Who Would’ve Won? Why Didn’t It Happen?
Back in the summer of 1990, two former heavyweight champions known for their withering punching power and their ability at intimidating their opposition, were on the comeback trail. George Foreman, who had ruled the world in 1973 and 1974, losing the crown and his aura in invincibility when he ran into Muhammad Ali in October of ’74, was actually 22 fights into his unlikely comeback.
Having reeled off 22 straight wins, all but one by KO, since coming back in 1987, Foreman was now being taken very seriously. Mike Tyson was 1-0 with one crushing KO into his comeback. Having been seen as unbeatable from 1985 to February of 1990, when he ran into Buster Douglas in Tokyo, Tyson had recovered from the Douglas KO to smash Henry Tillman in his first fight back. “Big George” had co-featured with Tyson on the June, 1990 card, wiping out fringe contender Adilson Rodrigues.
The idea, the big, exciting and utterly fascinating idea, was to now match the youngest heavyweight champion with the man attempting to become the oldest heavyweight champion: Tyson Vs. Foreman, Foreman Vs. Tyson – two absolute superstars with such utterly different personalities but with raw power and destructiveness very much in common.
The October of 1990 issue of Ring Magazine was graced with a cartoon drawing depicting Foreman and Tyson, and the headline read: Can “Iron” Mike Tyson Stop The Blast From The Past – George Foreman?
The idea, as the brilliantly written feature detailed, was for Foreman and Tyson to share another card in September (Tyson to face Alex Stewart, Foreman to fight Francesco Damiani) and then, if both were victorious, Bob Arum and Don King would match the two together in the biggest fight in boxing at the time. It didn’t happen. We lost out. What a crying shame.
The desire to see this guaranteed explosion of a heavyweight war had everyone from fans, to promoters, to rival fighters in a genuine lather. Who would win? Inside the Ring feature, some experts expressed their feelings about the fight; one that would dwarf any other heavyweight fight, even though neither Foreman nor Tyson held the world title.
“It’s one of the biggest fights in the world,” said Al Braverman, director of Don King Productions. “What f*****g excitement.”
Many more people from all over the world agreed with Braverman. But who would win if the 24 year old and the 41 year old clashed later that year?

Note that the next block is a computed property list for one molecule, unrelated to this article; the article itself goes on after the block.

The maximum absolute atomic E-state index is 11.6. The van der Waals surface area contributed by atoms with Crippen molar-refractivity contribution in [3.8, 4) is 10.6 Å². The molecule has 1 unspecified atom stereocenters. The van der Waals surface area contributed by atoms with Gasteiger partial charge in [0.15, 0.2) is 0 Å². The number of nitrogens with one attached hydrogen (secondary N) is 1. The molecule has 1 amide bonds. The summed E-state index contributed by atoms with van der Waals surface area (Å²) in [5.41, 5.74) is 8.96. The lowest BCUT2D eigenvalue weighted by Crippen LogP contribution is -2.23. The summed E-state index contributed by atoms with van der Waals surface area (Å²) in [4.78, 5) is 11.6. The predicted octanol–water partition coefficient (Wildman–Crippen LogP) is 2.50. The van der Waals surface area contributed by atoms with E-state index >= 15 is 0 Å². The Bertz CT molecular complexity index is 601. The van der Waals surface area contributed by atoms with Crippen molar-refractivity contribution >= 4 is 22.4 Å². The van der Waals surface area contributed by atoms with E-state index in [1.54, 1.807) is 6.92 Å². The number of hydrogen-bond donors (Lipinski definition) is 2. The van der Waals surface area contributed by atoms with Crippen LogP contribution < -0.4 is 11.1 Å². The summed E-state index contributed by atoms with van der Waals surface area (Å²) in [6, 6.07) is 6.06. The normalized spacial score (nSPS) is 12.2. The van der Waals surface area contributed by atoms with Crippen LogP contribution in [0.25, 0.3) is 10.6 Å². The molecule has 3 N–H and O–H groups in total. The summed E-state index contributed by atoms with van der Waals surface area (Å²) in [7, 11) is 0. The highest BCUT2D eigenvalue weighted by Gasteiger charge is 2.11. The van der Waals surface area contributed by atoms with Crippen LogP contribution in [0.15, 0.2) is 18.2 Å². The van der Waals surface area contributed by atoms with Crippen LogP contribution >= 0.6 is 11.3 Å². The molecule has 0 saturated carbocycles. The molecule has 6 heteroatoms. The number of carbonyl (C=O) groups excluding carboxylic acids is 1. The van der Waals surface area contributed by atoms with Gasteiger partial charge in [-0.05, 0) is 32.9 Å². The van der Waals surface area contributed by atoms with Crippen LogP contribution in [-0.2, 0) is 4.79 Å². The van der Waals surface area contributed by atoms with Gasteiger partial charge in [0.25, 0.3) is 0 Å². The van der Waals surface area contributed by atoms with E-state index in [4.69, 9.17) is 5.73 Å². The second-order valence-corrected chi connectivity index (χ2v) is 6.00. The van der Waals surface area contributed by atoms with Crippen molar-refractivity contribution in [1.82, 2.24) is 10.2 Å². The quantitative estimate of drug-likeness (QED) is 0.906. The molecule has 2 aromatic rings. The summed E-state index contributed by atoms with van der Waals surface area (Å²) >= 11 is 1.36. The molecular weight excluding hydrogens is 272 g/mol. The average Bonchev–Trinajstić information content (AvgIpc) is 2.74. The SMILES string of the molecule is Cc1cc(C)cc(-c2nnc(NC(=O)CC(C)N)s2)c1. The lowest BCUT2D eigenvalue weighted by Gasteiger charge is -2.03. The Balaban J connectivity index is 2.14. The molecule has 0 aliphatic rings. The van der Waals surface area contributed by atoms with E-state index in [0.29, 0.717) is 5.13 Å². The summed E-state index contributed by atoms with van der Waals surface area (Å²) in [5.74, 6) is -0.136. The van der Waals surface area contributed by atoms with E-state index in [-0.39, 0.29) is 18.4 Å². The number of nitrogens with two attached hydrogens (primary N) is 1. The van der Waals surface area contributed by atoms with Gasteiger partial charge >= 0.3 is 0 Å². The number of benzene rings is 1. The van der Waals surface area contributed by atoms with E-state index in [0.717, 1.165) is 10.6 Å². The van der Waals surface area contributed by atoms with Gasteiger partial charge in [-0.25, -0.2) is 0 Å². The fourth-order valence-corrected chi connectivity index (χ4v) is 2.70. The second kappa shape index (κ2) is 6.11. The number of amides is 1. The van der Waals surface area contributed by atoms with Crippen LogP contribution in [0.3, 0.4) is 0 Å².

“The honest truth, I don’t think Foreman has a prayer against Tyson,” common opponent Dave Jaco told Ring. “I don’t see him going five rounds. I believe Foreman can hurt Tyson, but I don’t see him being quick enough.”
Angelo Dundee disagreed:
“George Foreman has always been awesome against short guys,” Dundee said. “Joe Frazier at his best couldn’t deal with him. He’s a hard guy to reach. It’s gonna take a big man to beat him. Adilson (Rodrigues, who Dundee worked with for the Foreman fight) told me that he blocked a left hook and it almost took his arm with him. I definitely think that Foreman will beat Tyson. He’ll knock him out.”
Reading the opinions of all the other experts out there who had a take on the seemingly inevitable fight, it was around 50/50 in terms of who would win. In most cases in this sport, if a fight is looked at as a pick ’em fight, if it is to be contested between two genuine superstars, and if the fight is an absolute guaranteed monster at the Box Office to boot, it happens. Again, why not in this case?
The rumor mill spat out tales of how Tyson, amazingly, wanted no part of “that muthaf****r,” that King was unable to get Tyson to agree to fight Foreman. Who knows? Still, to repeat, when the type of massive money a Tyson-Foreman fight would have generated is there for the taking, there has to have been one big explanation as to why the fight is not made.
What we do know is what both former champions did next instead:
Foreman fought in London, taking out Terry Anderson that September. Foreman then got a shot at Douglas’ conqueror Evander Holyfield; Foreman putting in a great effort but going down on points in April of 1991. Tyson wiped out Stewart that December, before having two tough battles with Donovan “Razor” Ruddock in March and June of ’91. Then Tyson, on the verge of a shot at Holyfield, was jailed for rape.
The Foreman-Tyson fight had gone forever. We will never know which would have prevailed – the unstoppable force, or the immovable object.